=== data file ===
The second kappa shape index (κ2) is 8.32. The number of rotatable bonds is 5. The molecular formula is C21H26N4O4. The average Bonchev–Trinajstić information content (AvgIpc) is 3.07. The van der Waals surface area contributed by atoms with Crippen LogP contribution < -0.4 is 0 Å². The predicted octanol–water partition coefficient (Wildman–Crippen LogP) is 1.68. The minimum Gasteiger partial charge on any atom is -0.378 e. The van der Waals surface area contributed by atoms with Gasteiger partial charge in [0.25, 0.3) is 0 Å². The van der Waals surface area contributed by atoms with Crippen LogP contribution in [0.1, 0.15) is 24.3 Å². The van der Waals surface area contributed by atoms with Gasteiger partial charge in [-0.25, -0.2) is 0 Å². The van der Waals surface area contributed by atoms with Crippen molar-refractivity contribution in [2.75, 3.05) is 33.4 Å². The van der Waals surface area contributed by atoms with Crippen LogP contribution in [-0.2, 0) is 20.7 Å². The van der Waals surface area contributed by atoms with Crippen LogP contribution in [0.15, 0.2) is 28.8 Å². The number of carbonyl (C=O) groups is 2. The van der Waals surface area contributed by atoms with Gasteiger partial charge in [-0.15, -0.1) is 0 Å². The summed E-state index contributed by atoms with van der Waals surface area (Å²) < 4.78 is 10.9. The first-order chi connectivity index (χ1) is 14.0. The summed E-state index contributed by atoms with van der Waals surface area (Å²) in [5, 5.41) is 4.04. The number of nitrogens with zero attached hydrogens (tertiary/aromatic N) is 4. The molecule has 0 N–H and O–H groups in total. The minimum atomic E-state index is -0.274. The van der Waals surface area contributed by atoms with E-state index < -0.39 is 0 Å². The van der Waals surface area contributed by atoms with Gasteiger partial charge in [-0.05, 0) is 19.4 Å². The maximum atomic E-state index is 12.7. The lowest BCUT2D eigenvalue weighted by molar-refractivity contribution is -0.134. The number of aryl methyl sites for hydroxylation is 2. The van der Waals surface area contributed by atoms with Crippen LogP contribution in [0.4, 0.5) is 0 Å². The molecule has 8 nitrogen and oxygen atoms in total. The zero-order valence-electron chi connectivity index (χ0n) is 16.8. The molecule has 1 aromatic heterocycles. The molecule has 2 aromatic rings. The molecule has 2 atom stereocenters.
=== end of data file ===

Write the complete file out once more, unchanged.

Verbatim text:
The second kappa shape index (κ2) is 8.32. The number of rotatable bonds is 5. The molecular formula is C21H26N4O4. The average Bonchev–Trinajstić information content (AvgIpc) is 3.07. The van der Waals surface area contributed by atoms with Crippen LogP contribution < -0.4 is 0 Å². The predicted octanol–water partition coefficient (Wildman–Crippen LogP) is 1.68. The minimum Gasteiger partial charge on any atom is -0.378 e. The van der Waals surface area contributed by atoms with Gasteiger partial charge in [0.25, 0.3) is 0 Å². The van der Waals surface area contributed by atoms with Crippen LogP contribution in [0.1, 0.15) is 24.3 Å². The van der Waals surface area contributed by atoms with Gasteiger partial charge in [-0.25, -0.2) is 0 Å². The van der Waals surface area contributed by atoms with Crippen molar-refractivity contribution in [2.75, 3.05) is 33.4 Å². The van der Waals surface area contributed by atoms with Crippen LogP contribution in [-0.2, 0) is 20.7 Å². The van der Waals surface area contributed by atoms with Crippen LogP contribution in [0.15, 0.2) is 28.8 Å². The number of carbonyl (C=O) groups is 2. The van der Waals surface area contributed by atoms with Gasteiger partial charge in [-0.15, -0.1) is 0 Å². The summed E-state index contributed by atoms with van der Waals surface area (Å²) < 4.78 is 10.9. The first-order chi connectivity index (χ1) is 14.0. The summed E-state index contributed by atoms with van der Waals surface area (Å²) in [5, 5.41) is 4.04. The number of nitrogens with zero attached hydrogens (tertiary/aromatic N) is 4. The molecule has 0 N–H and O–H groups in total. The minimum atomic E-state index is -0.274. The van der Waals surface area contributed by atoms with E-state index < -0.39 is 0 Å². The van der Waals surface area contributed by atoms with Gasteiger partial charge in [-0.05, 0) is 19.4 Å². The maximum atomic E-state index is 12.7. The lowest BCUT2D eigenvalue weighted by molar-refractivity contribution is -0.134. The number of aryl methyl sites for hydroxylation is 2. The van der Waals surface area contributed by atoms with Crippen LogP contribution in [0.4, 0.5) is 0 Å². The molecule has 8 nitrogen and oxygen atoms in total. The zero-order valence-electron chi connectivity index (χ0n) is 16.8. The molecule has 1 aromatic heterocycles. The molecule has 2 aromatic rings. The molecule has 2 atom stereocenters.